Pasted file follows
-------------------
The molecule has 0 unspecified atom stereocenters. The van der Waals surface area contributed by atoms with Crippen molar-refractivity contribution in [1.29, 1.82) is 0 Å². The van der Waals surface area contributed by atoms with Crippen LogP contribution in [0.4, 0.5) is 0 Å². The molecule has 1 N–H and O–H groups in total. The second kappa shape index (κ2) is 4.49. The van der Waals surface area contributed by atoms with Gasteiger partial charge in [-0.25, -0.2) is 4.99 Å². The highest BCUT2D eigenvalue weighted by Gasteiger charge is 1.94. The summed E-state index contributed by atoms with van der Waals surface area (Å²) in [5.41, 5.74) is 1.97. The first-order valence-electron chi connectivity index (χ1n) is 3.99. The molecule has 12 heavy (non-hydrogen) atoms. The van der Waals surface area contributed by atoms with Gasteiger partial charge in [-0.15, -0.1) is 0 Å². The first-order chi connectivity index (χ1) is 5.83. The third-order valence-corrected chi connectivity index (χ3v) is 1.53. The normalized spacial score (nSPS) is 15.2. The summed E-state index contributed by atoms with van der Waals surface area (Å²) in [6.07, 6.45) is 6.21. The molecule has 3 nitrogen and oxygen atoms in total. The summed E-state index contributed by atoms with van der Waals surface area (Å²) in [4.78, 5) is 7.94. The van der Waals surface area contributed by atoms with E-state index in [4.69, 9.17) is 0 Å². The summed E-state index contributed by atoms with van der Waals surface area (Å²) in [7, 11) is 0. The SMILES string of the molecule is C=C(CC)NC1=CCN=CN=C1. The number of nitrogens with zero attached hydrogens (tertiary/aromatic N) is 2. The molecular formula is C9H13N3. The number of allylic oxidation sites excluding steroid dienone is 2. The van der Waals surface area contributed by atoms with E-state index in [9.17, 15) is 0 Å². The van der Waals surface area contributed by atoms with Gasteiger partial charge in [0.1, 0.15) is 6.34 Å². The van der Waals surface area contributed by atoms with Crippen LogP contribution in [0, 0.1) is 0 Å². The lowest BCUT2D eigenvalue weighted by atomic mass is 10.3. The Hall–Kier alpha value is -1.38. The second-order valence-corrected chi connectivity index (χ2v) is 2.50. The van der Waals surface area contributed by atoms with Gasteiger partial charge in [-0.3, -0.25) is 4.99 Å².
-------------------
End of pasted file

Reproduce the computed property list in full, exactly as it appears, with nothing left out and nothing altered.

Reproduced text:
The molecule has 0 unspecified atom stereocenters. The van der Waals surface area contributed by atoms with Crippen molar-refractivity contribution in [1.29, 1.82) is 0 Å². The van der Waals surface area contributed by atoms with Crippen LogP contribution in [0.4, 0.5) is 0 Å². The molecule has 1 N–H and O–H groups in total. The second kappa shape index (κ2) is 4.49. The van der Waals surface area contributed by atoms with Gasteiger partial charge in [-0.25, -0.2) is 4.99 Å². The highest BCUT2D eigenvalue weighted by Gasteiger charge is 1.94. The summed E-state index contributed by atoms with van der Waals surface area (Å²) in [5.41, 5.74) is 1.97. The first-order valence-electron chi connectivity index (χ1n) is 3.99. The molecule has 12 heavy (non-hydrogen) atoms. The van der Waals surface area contributed by atoms with Gasteiger partial charge in [-0.15, -0.1) is 0 Å². The first-order chi connectivity index (χ1) is 5.83. The third-order valence-corrected chi connectivity index (χ3v) is 1.53. The normalized spacial score (nSPS) is 15.2. The summed E-state index contributed by atoms with van der Waals surface area (Å²) in [6.07, 6.45) is 6.21. The molecule has 3 nitrogen and oxygen atoms in total. The summed E-state index contributed by atoms with van der Waals surface area (Å²) in [4.78, 5) is 7.94. The van der Waals surface area contributed by atoms with E-state index in [4.69, 9.17) is 0 Å². The summed E-state index contributed by atoms with van der Waals surface area (Å²) in [7, 11) is 0. The SMILES string of the molecule is C=C(CC)NC1=CCN=CN=C1. The number of nitrogens with zero attached hydrogens (tertiary/aromatic N) is 2. The molecular formula is C9H13N3. The number of allylic oxidation sites excluding steroid dienone is 2. The van der Waals surface area contributed by atoms with E-state index in [9.17, 15) is 0 Å². The van der Waals surface area contributed by atoms with Gasteiger partial charge in [0.1, 0.15) is 6.34 Å². The van der Waals surface area contributed by atoms with Crippen LogP contribution in [0, 0.1) is 0 Å². The lowest BCUT2D eigenvalue weighted by atomic mass is 10.3. The Hall–Kier alpha value is -1.38. The second-order valence-corrected chi connectivity index (χ2v) is 2.50. The van der Waals surface area contributed by atoms with Gasteiger partial charge in [-0.3, -0.25) is 4.99 Å².